Mr. Diaz argues that he broke off conversation with the agents because he had insufficient funds, yet the testimony revealed that he tried to pay for drugs with jewelry, and again, that he utilized his own funds to fly to El Paso to meet with the agents to buy drugs. See Rec. vol. V, at 66; id. at vol. I, doc. 84, exhibit 4A, at 12-14. In fact, Mr. Diaz initiated the conversation in which he offered to put up jewelry as collateral for the drugs by paging the agent. See Rec. vol. V, at 66.

In conclusion, the evidence in this case clearly shows that Mr. Diaz was predisposed to commit this crime. The government actions taken in the reverse sting operation do not establish the rarely available defense of outrageous government conduct.

Mr. Diaz argues that the district court erred in failing to allow him to present expert testimony on his entrapment defense. Judge Duplantier granted the government's motion to exclude the telephonic testimony of Dr. Thomas Thompson, Ph.D., a neuropsychologist who was unable to attend the scheduled trial, because: (1) Mr. Diaz did not provide timely notice, (2) telephonic testimony was not appropriate, and (3) the proffered testimony was irrelevant. See Rec. vol. VI, at 7-8. Judge Duplantier also denied Mr. Diaz's motion for a continuance in order to produce Dr. Thompson in person at trial. We consider these rulings in turn.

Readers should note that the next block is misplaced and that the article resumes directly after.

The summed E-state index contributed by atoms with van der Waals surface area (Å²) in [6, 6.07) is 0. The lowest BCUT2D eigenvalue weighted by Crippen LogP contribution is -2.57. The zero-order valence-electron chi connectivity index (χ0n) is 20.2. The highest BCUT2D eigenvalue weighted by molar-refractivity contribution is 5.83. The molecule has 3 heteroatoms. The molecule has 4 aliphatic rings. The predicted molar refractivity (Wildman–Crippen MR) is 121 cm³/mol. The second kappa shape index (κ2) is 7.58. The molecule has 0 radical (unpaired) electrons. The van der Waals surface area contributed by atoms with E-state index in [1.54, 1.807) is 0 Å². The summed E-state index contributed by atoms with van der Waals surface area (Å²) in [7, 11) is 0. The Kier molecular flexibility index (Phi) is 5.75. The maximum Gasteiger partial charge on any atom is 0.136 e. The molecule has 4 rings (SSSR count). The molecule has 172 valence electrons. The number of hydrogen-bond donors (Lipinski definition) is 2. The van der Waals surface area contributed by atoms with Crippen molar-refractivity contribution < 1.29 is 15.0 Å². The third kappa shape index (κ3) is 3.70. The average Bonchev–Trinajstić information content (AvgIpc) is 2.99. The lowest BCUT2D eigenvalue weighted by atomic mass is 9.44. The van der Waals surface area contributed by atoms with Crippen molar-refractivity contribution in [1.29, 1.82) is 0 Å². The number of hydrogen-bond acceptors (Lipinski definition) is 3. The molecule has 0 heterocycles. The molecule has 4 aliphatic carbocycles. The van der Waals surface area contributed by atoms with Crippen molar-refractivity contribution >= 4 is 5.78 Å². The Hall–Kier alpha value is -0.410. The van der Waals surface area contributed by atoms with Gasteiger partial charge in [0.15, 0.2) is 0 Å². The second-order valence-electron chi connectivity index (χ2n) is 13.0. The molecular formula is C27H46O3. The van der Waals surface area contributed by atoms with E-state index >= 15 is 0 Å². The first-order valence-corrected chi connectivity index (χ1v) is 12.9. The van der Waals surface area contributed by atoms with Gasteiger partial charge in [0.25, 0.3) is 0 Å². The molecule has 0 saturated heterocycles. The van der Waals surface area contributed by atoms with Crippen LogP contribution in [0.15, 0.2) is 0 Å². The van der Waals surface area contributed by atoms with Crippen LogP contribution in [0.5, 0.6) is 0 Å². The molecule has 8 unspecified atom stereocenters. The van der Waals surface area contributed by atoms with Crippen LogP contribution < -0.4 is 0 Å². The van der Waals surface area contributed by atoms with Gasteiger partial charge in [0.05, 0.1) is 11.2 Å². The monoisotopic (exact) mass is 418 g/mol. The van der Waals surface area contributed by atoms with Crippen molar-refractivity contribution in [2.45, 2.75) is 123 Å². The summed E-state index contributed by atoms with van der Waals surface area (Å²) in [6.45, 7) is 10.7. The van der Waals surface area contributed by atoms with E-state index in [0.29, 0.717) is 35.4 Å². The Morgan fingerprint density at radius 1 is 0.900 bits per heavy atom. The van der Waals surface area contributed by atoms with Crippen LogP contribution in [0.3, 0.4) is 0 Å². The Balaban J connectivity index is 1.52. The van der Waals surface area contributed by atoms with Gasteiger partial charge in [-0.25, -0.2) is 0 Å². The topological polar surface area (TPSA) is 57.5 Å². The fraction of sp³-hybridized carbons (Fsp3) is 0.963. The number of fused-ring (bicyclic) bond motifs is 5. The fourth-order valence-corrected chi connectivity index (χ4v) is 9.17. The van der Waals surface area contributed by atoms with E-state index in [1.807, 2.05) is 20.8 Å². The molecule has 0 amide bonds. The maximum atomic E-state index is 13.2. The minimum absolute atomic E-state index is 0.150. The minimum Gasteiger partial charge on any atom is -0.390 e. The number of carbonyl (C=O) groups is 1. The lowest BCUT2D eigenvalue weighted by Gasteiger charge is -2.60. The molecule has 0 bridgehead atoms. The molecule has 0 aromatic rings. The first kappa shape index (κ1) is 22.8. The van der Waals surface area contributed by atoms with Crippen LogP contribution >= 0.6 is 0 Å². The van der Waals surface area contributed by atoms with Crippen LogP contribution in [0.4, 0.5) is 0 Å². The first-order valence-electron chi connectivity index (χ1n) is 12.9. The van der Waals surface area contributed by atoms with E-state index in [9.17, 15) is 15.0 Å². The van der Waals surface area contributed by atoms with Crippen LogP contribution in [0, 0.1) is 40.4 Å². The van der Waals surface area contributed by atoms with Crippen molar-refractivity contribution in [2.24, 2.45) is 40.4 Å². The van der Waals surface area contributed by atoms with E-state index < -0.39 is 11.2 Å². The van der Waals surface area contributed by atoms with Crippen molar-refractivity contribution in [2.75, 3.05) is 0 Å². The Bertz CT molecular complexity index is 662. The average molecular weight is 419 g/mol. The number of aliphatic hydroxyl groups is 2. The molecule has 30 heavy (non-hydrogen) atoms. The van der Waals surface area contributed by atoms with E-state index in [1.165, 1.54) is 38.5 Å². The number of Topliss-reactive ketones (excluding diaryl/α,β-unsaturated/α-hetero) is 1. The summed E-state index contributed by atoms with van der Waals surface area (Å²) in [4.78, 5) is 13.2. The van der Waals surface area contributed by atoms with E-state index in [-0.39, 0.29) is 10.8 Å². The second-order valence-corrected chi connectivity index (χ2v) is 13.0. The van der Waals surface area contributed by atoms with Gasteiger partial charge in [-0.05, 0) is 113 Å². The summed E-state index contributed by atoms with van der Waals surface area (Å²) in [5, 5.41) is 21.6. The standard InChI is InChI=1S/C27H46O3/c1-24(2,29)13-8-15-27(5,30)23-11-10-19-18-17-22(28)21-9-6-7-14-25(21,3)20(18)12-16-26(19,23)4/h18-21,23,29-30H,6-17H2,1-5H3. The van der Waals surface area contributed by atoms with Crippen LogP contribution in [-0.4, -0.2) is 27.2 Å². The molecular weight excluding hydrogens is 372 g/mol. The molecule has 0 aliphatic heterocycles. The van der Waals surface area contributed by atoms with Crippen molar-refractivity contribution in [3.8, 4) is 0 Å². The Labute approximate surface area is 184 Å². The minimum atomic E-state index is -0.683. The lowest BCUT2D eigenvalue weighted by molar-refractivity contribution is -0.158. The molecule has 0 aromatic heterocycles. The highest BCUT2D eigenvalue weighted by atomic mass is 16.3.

First, we review Judge Duplantier's exclusion of expert testimony for an abuse of discretion. Compton v. Subaru of America, Inc., 82 F.3d 1513, 1517-18 (10th Cir. 1996). Fed. R. Crim. Pro. 12.2(b) requires: If a defendant intends to introduce expert testimony relating to a mental disease or defect or any other mental condition of the defendant bearing upon the issue of guilt, the defendant shall, within the time provided for the filing of pretrial motions or at such later time as the court may direct, notify the attorney for the government in writing of such intention and file a copy of such notice with the clerk.

The rule further provides: " [i]f there is a failure to give notice when required by subdivision (b) of this rule . . ., the court may exclude the testimony of any expert witness offered by the defendant on the issue of the defendant's guilt." Fed. R. Crim. Pro. 12.2(d).